Stone and Parker launched their largely collaborative careers in 1989 when they met at the University of Colorado. In 1992 they made a holiday short titled Jesus vs. Frosty which would eventually become South Park. Their first success came from Alferd Packer: The Musical, subsequently distributed as Cannibal! The Musical. From there he made another short title Jesus vs. Santa, leading him and college friend Parker to create South Park, which has been airing for over fifteen years. He has four Emmy Awards for his role in South Park, winning for both “Outstanding Programming More Than One Hour” and “Outstanding Programming Less Than One Hour”.
Michael Craig “Mike” Judge (born October 17, 1962) is an American animator, director, screenwriter, voice actor, actor, producer, and musician. He is best known as the creator and star of the animated television series Beavis and Butt-head (1993–1997, 2011), King of the Hill (1997–2010), and The Goode Family (2009).
He also wrote, directed and in some instances produced the films Beavis and Butt-head Do America (1996), Office Space (1999), Idiocracy (2006) and Extract (2009). Judge is also known for his role as Donnagon Giggles in the Spy Kids movie franchise.
Charles Martin “Chuck” Jones (September 21, 1912 – February 22, 2002) was an animator, cartoon artist, screenwriter, producer, and director of animated films, most memorably of Looney Tunes and Merrie Melodies shorts for the Warner Bros. Cartoons studio. He directed many of the classic short animated cartoons starring Bugs Bunny, Daffy Duck, the Road Runner and Wile E. Coyote, Pepé Le Pew, Porky Pig and a slew of other Warner characters. Three of these shorts (Duck Amuck, One Froggy Evening and What’s Opera, Doc?) were later inducted into the National Film Registry. Chief among Jones’ other works was the famous “Hunting Trilogy” of Rabbit Fire, Rabbit Seasoning, and Duck! Rabbit, Duck! (1951–1953).
After his extraordinary career at Warner Bros. ended in 1962, Jones started Sib Tower 12 Productions and began producing memorable cartoons for Metro-Goldwyn-Mayer, including a new series of Tom and Jerry shorts and the television adaptation of Dr. Seuss’ How the Grinch Stole Christmas! He later started his own studio, Chuck Jones Productions, which created several one-shot specials, and periodically worked on Looney Tunes related works.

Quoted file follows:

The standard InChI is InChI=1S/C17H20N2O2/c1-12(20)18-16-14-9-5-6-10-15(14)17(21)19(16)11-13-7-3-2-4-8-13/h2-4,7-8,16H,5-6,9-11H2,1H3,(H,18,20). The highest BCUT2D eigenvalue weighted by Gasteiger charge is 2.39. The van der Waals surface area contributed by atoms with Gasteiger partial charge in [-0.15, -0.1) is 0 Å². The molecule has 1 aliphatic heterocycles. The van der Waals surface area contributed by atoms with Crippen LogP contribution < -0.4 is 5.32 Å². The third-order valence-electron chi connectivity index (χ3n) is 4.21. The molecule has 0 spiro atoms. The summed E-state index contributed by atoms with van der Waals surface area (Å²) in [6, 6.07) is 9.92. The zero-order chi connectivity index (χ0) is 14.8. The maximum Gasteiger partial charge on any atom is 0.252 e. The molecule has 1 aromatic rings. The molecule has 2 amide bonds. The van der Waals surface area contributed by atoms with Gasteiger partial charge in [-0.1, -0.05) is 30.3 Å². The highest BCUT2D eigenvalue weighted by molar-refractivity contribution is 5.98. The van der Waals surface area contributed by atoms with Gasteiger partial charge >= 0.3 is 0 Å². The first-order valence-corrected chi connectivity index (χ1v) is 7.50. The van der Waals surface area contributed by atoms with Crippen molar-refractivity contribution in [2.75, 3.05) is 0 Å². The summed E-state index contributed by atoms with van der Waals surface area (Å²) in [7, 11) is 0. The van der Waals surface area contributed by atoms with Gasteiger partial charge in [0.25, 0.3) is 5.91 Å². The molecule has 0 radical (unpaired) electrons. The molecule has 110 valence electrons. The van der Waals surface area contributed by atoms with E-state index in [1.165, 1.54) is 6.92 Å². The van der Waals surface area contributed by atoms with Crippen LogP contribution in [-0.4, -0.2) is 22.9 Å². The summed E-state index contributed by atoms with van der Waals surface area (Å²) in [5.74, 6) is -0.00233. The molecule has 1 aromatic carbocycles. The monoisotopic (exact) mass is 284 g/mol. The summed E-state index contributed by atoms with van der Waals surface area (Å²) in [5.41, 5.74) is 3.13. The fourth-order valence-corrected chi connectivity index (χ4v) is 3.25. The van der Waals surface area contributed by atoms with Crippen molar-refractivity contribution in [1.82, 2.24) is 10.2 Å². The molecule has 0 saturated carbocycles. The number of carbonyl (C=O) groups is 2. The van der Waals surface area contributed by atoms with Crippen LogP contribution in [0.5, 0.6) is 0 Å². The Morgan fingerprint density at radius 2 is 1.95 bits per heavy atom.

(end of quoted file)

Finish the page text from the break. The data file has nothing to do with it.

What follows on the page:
Film historian Leonard Maltin has praised Jones’ work at Warner Bros., MGM and Chuck Jones Productions. He also noted that the “feud” that there may have been between Jones and colleague Bob Clampett was mainly because they were so different from each other. Chuck Jones’ character styles were more controlled and calmed down, while Bob Clampett’s were crazy, wacky and insane.
Akira Toriyama (born April 5, 1955) is a Japanese manga artist and game artist. He is best known for his manga series Dr. Slump (1980–1984) and Dragon Ball (1984–1995), as well as for being the character designer for the Dragon Quest series of video games. Toriyama is regarded as one of the artists that changed the history of manga, as his works are highly influential and popular, particularly Dragon Ball, which many manga artists cite as a source of inspiration.
He earned the 1981 Shogakukan Manga Award for best shōnen or shōjo manga with Dr. Slump, and it went on to sell over 35 million copies in Japan. It was adapted into a successful anime series, with a second anime created in 1997, 13 years after the manga ended. His next series, Dragon Ball, would become one of the most popular and successful manga in the world. Having sold more than 230 million copies worldwide, it is the second best-selling manga of all time and is considered to be one of the main reasons for the “Golden Age of Jump,” the period between the mid-1980s and the mid-1990s when manga circulation was at its highest. Overseas, Dragon Ball’s anime adaptations have been more successful than the manga and are credited with boosting Japanese animation’s popularity in the Western world. In 2006, Japanese fans voted Dragon Ball third on a list of the Top 10 Manga of all time at the Agency for Cultural Affairs’s Japan Media Arts Festival.